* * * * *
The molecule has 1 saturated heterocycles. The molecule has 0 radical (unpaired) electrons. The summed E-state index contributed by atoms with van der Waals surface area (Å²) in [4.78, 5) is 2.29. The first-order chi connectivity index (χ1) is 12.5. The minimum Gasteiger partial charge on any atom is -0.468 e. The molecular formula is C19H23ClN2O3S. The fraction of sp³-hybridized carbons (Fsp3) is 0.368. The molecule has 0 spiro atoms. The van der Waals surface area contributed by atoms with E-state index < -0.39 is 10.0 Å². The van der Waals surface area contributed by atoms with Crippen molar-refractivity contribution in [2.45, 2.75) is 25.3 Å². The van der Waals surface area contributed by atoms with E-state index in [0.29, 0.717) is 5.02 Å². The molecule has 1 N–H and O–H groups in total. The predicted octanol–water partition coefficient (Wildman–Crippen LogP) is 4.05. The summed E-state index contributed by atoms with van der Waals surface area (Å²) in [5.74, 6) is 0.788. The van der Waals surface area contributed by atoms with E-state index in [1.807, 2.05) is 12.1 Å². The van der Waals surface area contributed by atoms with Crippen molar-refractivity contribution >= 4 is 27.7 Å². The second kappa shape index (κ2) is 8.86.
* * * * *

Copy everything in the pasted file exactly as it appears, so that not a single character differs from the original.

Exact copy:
The molecule has 1 saturated heterocycles. The molecule has 0 radical (unpaired) electrons. The summed E-state index contributed by atoms with van der Waals surface area (Å²) in [4.78, 5) is 2.29. The first-order chi connectivity index (χ1) is 12.5. The minimum Gasteiger partial charge on any atom is -0.468 e. The molecular formula is C19H23ClN2O3S. The fraction of sp³-hybridized carbons (Fsp3) is 0.368. The molecule has 0 spiro atoms. The van der Waals surface area contributed by atoms with E-state index < -0.39 is 10.0 Å². The van der Waals surface area contributed by atoms with Crippen molar-refractivity contribution in [2.45, 2.75) is 25.3 Å². The van der Waals surface area contributed by atoms with E-state index in [0.29, 0.717) is 5.02 Å². The molecule has 1 N–H and O–H groups in total. The predicted octanol–water partition coefficient (Wildman–Crippen LogP) is 4.05. The summed E-state index contributed by atoms with van der Waals surface area (Å²) in [5.74, 6) is 0.788. The van der Waals surface area contributed by atoms with E-state index in [1.807, 2.05) is 12.1 Å². The van der Waals surface area contributed by atoms with Crippen molar-refractivity contribution >= 4 is 27.7 Å². The second kappa shape index (κ2) is 8.86.